"We recognize that the consumer experience has not been the best for everyone, and we apologize for that,'' said Larry Hicks, an exchange spokesman.

Covered California customers have reacted with a mixture of exasperation and understanding. By now, many are well aware that the sign-up deadline is still two months away.

When Glenn Stewart, a 63-year-old retired telecom executive from Mountain View, used the website tool last week, it told him there was no hospital within 100 miles of his ZIP code.

But Stewart attributed the snafus to the exchange "just not being ready."

"So I was not agitated about that," he said. "I was expecting it."

Meanwhile, not all providers are reducing the size of all of their plans. Health Net, for example, substantially cut the number of doctors in its HMO plan, which is offered only in Southern California. But spokesman Brad Kieffer said the company's PPO plan in the Bay Area will continue to offer Health Net's full slate of doctors and hospitals.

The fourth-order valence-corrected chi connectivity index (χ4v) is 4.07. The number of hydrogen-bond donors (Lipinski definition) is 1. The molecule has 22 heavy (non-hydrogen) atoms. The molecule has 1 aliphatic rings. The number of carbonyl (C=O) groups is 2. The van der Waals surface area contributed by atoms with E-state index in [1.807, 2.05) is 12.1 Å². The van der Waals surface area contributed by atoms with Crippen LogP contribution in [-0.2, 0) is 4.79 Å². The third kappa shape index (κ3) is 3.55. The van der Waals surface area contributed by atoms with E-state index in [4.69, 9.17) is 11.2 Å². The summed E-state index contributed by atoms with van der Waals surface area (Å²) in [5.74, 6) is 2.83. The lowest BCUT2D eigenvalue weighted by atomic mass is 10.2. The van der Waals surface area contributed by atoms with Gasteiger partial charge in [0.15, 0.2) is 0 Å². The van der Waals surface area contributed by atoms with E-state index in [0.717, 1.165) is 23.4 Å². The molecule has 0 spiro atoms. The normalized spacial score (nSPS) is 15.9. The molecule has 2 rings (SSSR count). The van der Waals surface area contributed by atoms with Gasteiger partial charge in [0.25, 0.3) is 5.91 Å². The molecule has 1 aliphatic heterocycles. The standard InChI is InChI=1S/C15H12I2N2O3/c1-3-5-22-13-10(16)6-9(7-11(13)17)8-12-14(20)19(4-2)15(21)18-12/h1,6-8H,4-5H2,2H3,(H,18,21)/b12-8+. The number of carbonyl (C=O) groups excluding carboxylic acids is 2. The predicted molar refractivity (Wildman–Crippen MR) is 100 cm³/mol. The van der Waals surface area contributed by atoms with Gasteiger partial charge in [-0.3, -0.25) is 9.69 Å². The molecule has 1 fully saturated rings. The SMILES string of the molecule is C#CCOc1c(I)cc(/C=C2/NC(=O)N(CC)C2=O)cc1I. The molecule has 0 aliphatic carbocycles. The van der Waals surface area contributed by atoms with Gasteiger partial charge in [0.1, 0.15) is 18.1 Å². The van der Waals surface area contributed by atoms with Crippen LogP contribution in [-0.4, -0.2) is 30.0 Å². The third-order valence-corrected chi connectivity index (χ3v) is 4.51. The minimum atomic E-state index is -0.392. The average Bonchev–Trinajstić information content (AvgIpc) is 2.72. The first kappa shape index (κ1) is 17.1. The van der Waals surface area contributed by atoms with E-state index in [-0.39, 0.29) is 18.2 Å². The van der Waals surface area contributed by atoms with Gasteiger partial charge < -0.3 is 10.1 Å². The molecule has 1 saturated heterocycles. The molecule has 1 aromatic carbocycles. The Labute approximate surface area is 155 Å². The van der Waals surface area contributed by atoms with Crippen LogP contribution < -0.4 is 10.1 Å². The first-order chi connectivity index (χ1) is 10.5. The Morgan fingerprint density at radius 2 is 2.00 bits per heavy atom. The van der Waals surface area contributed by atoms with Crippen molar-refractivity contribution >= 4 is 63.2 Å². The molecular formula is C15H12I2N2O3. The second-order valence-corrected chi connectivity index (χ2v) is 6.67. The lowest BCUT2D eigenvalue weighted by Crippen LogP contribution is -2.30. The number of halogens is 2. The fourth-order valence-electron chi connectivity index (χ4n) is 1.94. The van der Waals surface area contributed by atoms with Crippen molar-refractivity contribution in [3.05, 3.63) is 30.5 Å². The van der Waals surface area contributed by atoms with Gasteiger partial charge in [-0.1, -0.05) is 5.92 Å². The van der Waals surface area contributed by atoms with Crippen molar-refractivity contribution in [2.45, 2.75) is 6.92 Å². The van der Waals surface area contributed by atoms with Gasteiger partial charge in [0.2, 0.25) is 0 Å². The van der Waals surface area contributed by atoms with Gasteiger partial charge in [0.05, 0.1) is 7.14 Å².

Kieffer, however, also pointed out that robust network plans are becoming dinosaurs in the industry.

"During the recession, lots of employers found it challenging to continue to offer those full benefit plans,'' he said. "They were demanding that health plans come up with ways to save money."

The cost-cutting move by California's major insurers is putting Kaiser Permanente -- renowned for its comprehensive system of doctors and hospitals -- at a competitive disadvantage in some regions. That's because the health care giant cannot carve out a portion of its system and exclude it for a particular group of people in order to lower premiums, said Kaiser spokesman Marc Brown.

The reduction of health providers in some of Covered California's insurance plans worries some medical professionals.

While it applauds Covered California's mission, the California Medical Association, which represents about 38,000 licensed doctors in the state, says the leaner exchange networks could lead to major problems.

"Our biggest concern is: Will there be enough doctors in the network to see the new patients?" said Lisa Folberg, the CMA's vice president of medical and regulatory policy. "It's something we're carefully watching."

Contact Tracy Seipel at 408-275-0140. Follow her at Twitter.com/taseipel.